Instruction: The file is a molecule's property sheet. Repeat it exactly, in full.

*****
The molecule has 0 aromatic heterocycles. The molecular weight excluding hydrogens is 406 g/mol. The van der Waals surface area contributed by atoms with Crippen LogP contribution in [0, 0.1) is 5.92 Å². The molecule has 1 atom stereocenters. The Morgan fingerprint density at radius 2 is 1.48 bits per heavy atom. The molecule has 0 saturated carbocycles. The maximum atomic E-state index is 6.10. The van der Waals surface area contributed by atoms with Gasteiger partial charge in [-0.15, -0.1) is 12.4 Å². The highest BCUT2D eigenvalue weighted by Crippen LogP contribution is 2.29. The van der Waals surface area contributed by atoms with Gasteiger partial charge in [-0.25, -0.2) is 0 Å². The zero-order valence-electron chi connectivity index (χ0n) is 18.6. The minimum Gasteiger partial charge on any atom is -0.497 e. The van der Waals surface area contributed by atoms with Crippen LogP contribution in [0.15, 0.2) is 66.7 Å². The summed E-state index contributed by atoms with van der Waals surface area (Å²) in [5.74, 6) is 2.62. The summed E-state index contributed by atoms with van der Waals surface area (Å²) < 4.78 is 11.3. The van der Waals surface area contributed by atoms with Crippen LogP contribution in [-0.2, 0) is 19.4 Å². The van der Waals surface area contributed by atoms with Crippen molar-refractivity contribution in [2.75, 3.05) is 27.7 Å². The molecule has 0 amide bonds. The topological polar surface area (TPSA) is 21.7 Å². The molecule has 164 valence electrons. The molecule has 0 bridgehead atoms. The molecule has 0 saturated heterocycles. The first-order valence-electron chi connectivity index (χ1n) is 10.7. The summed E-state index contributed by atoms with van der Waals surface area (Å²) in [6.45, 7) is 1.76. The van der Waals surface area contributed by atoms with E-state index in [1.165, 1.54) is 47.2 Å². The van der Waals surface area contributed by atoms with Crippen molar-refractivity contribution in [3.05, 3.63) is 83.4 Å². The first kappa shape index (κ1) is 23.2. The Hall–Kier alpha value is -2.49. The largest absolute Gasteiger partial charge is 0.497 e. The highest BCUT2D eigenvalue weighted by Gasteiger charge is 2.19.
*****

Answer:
The molecule has 0 aromatic heterocycles. The molecular weight excluding hydrogens is 406 g/mol. The van der Waals surface area contributed by atoms with Crippen LogP contribution in [0, 0.1) is 5.92 Å². The molecule has 1 atom stereocenters. The Morgan fingerprint density at radius 2 is 1.48 bits per heavy atom. The molecule has 0 saturated carbocycles. The maximum atomic E-state index is 6.10. The van der Waals surface area contributed by atoms with Gasteiger partial charge in [-0.15, -0.1) is 12.4 Å². The highest BCUT2D eigenvalue weighted by Crippen LogP contribution is 2.29. The van der Waals surface area contributed by atoms with Gasteiger partial charge in [-0.25, -0.2) is 0 Å². The zero-order valence-electron chi connectivity index (χ0n) is 18.6. The minimum Gasteiger partial charge on any atom is -0.497 e. The van der Waals surface area contributed by atoms with Crippen LogP contribution in [0.15, 0.2) is 66.7 Å². The summed E-state index contributed by atoms with van der Waals surface area (Å²) in [5.74, 6) is 2.62. The summed E-state index contributed by atoms with van der Waals surface area (Å²) < 4.78 is 11.3. The van der Waals surface area contributed by atoms with Crippen LogP contribution in [-0.2, 0) is 19.4 Å². The van der Waals surface area contributed by atoms with Crippen molar-refractivity contribution in [2.75, 3.05) is 27.7 Å². The molecule has 0 amide bonds. The topological polar surface area (TPSA) is 21.7 Å². The molecule has 164 valence electrons. The molecule has 0 bridgehead atoms. The molecule has 0 saturated heterocycles. The first-order valence-electron chi connectivity index (χ1n) is 10.7. The summed E-state index contributed by atoms with van der Waals surface area (Å²) in [6.45, 7) is 1.76. The van der Waals surface area contributed by atoms with E-state index in [1.165, 1.54) is 47.2 Å². The van der Waals surface area contributed by atoms with Crippen molar-refractivity contribution in [3.05, 3.63) is 83.4 Å². The first kappa shape index (κ1) is 23.2. The Hall–Kier alpha value is -2.49. The largest absolute Gasteiger partial charge is 0.497 e. The highest BCUT2D eigenvalue weighted by Gasteiger charge is 2.19.